Todd Chrisley’s 31-year-old son Kyle was arrested and booked on a felony aggravated assault charge and released after posting $3,000 bond.
A representative from Rutherford County Jail in Tennessee TMZ He has been taken into custody by the Smyrna Police Department and is scheduled to appear in court on March 20.
Details of the arrest remain unclear, but it comes just months after Todd’s federal prison sentence for bank fraud and tax evasion began in January.
Todd is serving a 12-year sentence, while his wife, Julie, is serving a seven-year sentence.
Todd Chrisley’s son Kyle, 31, was arrested and booked for felony aggravated assault and released after posting $3,000 bail
Kyle’s arrest (right) comes just months after Todd and Julie Chrisley (left) began their prison sentences
Todd is father to Kyle and daughter Lindsey, 33, with ex-wife Theresa Terri and father to sons Chase, 26, and Grayson, 16, and daughter Savannah, 25, with Julie.
Amid Kyle’s battles with addiction and bipolar disorder in 2016, Todd and Julie were awarded full custody of his daughter with Angela Johnson, Chloe.
Savannah said before sentencing that she is now under the custody of Grayson and Chloe.
Kyle and Todd had a strained relationship over the years according to the outlet after he took custody of Chloe – but since then they have been seen burying the hatchet.
DailyMail.com has contacted the Rutherford County Jail in Tennessee and the Smyrna Police Department for more details about Kyle’s arrest.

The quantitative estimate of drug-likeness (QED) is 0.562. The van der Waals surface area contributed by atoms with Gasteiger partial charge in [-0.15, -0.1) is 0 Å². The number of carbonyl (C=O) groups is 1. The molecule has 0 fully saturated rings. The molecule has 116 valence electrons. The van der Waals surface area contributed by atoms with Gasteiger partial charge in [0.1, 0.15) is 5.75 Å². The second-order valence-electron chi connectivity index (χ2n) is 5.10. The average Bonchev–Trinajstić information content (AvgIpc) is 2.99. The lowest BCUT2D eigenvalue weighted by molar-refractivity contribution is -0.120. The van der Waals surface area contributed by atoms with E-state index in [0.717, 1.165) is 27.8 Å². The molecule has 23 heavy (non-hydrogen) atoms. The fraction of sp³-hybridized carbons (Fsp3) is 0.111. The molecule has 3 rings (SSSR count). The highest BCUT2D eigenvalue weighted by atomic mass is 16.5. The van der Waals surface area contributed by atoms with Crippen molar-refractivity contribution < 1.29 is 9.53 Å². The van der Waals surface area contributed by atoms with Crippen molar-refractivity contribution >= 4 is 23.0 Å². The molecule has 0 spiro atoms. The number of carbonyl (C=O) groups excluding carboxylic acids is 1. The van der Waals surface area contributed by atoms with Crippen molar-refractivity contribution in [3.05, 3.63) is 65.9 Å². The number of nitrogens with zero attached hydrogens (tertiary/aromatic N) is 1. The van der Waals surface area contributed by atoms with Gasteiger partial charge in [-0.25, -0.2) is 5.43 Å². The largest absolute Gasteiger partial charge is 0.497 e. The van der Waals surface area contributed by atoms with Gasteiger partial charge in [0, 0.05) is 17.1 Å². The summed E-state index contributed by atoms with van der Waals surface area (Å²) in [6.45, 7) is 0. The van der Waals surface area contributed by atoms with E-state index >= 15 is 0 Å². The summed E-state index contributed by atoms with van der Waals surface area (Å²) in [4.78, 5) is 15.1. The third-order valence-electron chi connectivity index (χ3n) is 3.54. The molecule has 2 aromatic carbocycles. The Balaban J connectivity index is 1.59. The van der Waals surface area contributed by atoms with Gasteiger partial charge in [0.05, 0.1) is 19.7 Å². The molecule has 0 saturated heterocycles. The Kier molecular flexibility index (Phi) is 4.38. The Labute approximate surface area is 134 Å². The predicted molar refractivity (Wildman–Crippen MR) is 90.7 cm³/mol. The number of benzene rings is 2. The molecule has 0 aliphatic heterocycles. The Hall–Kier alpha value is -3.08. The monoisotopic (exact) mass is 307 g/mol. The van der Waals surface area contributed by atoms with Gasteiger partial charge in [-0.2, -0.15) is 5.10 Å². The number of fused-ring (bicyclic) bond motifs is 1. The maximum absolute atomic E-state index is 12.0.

The aggravated assault charges come just months after Todd and Julie Chrisley began their prison sentence.
The celebrity couple was found guilty of federal charges of bank fraud and tax evasion and submitting false documents to banks to obtain loans, reportedly worth more than $30 million, to fund their lavish lifestyle.
Lawyers said they also used a production company to hide the income from the IRS.
Todd was ordered to serve 12 years in prison, and Julie to serve seven, with a 16-month probationary period for both upon their release.
Jolie will swap her wardrobes of designer clothes for a full khaki outfit in a Kentucky prison.
Todd is set to begin his sentence at FPC Pensacola, a minimum security prison in Florida that has long been known as one of the most cowardly prisons in the country.
But despite her reputation, disgraced Nos Best star Chrisley will still be forced to live within a strict schedule that will see him get up at 4.45am every day, make his bed with military precision, and work the prison all morning and afternoon.
The star is allowed up to five visitors at one time during evening visiting hours on Fridays and during the day on weekends.
After they were judged, Kyle posted on social media bible verses about not judging others.
It read: “Do not judge, or else you will also be judged. For in the same way as you judge others, you will be judged, and with the measure you use, it will be measured to you.”
“Who looks at the dirt in your brother’s eye and doesn’t pay attention to the plank in your own eye?”
Details of Kyle’s arrest remain unclear, but it comes just months after Todd began his federal prison sentence for bank fraud and tax evasion.
Kyle and Todd’s relationship has been strained over the years according to the outlet after he took custody of Chloe – but since then the family has been seen burying the hatchet. Kyle posted on Instagram about not judging others after his father’s arrest
Amid Kyle’s battles with addiction and bipolar disorder in 2016, Todd and Julie were granted full custody of his daughter with Angela Johnson, Chloe
The Chrisleys gained fame with their show Chrisley Knows Best, which follows their tight-knit, bustling family.